Fallout by Lisa Henry & M. Caspian


Fallout

High-school boyfriends Jack Haldane and Bastian Wade thought everything would be perfect once they reunited at college, putting disapproving parents and small-town attitudes firmly in the past. Now Jack’s on track for a PhD scholarship and a career as a researcher, and Bastian . . . well, living inside a broken body and trailing along in Jack’s shadow didn’t feature in his lofty teenage ambitions.

A weekend camping trip back home offers a chance for them to reconnect, but an ugly confrontation with the local motorcycle gang is only the start of their problems. When disaster occurs and the world unravels, will Bastian and Jack manage to hold on to each other, or fall further apart as they try to survive?addtogoodreads_zps55cd15da16

 Freaking hell that was a horrific story! I don’t know what I thought Fallout was going to be about, but it wasn’t this. And I really, Really, REALLY wasn’t expecting to have the bejeezus scared out of me…again, by Ms. Henry. While this is the first book I’ve read of M. Caspian’s, I have read two books by Ms. Henry before and one of them left me with a similar level of fear from just how real such a story could be. Fallout is one of those books in which as the story unfolds you stop expecting or even hoping for a happily ever after and start wondering if maybe death would be the happy ending because there really are some things people shouldn’t have to live through.

 

The book actually starts out harmless enough as Jack and Bastian are going camping for the weekend so that Jack can collect data for his PhD project. It’s clear from the outset that there is a boatload of tension between them and I got the impression that this was going to be a make it or break it weekend for their relationship. While my assessment was spot on, it certainly did not play out as I expected. Despite a rocky start when they have a run in with a biker gang, they make it to the campsite relatively unscathed and Jack gets in a good day of data collection. After another argument about Bastian’s back pain, flared tempers lead to an extremely heated round of rough sex, far rougher than I would have expected considering Jack’s concern about Bas’s back. But it seems like it’s exactly what the guys needed to reconnect and the weekend and the relationship seem to be looking up. That is until they wake the next morning and see the results of a natural disaster raining down upon them and everything they can see around them. Due to his course of study, Jack knows that what they are seeing does not bode well and insists they leave the mountain and go back into town for safety, but when they arrive at the parking lot they find that the car has been vandalized. Jack has to leave Bas at the car and hike into town for help and THIS is where the story goes in a direction I never saw coming as Jack and Bastian learn just how evil and how good the human race can be.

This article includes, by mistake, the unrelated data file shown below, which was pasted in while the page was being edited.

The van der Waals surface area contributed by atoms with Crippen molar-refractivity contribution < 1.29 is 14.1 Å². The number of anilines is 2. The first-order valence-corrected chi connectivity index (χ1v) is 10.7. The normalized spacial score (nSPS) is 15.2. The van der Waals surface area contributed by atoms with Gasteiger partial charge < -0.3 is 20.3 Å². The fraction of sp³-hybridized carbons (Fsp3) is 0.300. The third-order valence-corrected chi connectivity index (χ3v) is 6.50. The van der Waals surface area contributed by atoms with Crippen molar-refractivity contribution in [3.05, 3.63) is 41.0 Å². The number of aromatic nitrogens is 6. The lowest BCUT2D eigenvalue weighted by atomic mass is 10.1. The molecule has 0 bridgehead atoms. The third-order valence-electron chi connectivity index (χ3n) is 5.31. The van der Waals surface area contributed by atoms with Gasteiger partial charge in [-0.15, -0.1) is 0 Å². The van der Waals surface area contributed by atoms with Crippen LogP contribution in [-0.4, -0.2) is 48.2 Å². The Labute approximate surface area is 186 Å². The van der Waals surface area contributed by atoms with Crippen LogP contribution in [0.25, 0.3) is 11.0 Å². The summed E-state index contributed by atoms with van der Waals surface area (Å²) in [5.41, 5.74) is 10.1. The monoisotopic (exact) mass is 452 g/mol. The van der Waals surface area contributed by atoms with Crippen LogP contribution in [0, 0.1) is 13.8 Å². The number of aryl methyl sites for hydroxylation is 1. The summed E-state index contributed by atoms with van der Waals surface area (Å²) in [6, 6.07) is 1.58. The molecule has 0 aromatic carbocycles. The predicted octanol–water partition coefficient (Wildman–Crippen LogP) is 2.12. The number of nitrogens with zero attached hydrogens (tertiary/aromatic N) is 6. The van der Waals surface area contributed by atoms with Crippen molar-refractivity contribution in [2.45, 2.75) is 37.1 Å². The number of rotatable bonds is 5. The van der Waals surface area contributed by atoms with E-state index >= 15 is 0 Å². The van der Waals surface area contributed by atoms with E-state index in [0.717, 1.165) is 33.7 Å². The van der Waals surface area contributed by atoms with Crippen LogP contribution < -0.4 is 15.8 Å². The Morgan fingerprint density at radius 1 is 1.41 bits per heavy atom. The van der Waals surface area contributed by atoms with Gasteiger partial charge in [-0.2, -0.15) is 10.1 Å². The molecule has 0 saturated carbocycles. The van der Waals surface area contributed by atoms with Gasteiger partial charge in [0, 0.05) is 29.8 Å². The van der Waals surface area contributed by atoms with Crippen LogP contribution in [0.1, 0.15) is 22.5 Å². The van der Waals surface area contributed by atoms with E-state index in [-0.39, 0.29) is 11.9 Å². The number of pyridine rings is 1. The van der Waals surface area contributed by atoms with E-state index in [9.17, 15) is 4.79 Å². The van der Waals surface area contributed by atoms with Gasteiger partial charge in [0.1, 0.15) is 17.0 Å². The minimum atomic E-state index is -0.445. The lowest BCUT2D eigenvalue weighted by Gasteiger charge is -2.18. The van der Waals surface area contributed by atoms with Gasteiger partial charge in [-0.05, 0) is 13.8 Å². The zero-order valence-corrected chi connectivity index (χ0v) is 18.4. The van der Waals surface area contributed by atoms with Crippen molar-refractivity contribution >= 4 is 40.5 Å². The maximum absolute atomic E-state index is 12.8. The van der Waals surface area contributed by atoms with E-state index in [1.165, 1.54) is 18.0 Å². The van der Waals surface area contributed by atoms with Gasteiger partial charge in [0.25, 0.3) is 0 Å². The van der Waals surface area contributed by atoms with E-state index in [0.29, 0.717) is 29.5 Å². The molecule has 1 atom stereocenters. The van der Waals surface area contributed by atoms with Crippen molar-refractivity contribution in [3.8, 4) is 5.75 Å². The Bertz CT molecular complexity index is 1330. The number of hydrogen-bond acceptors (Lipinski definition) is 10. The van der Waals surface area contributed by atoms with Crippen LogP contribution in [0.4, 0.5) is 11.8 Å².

Fallout is a very compelling read. Unfortunately it is missing some serious trigger warnings regarding extreme violence and sexual assault. If either of these are triggers for you or topics you don’t enjoy reading, this is NOT the book for you. But if these are not deal breakers for you and you enjoy books about the human condition, then I strongly recommend it. Fallout is a story about survival and the lengths to which a person will go to in order to survive – both as a victim (Bas) and as a protector (Jack). It’s not pretty and it’s not for the faint of heart. And because it takes place during a natural disaster, the realism factor ratchets up the intensity significantly. This is one of those books that as I read, I really had no idea as to whether or not Bas and/or Jack would survive and even if they did, would they really want to live with the knowledge of what they did to survive. I don’t want to go into specifics because I don’t want to spoil it for anyone else. I will say that I do love how the book ended and was glad to see that Grace and Nina were exactly what I thought they were. Fallout is on my shortlist of books that I may never read again, but because it affected me so deeply it’s a 5–star read.

5str

Kindle | Nook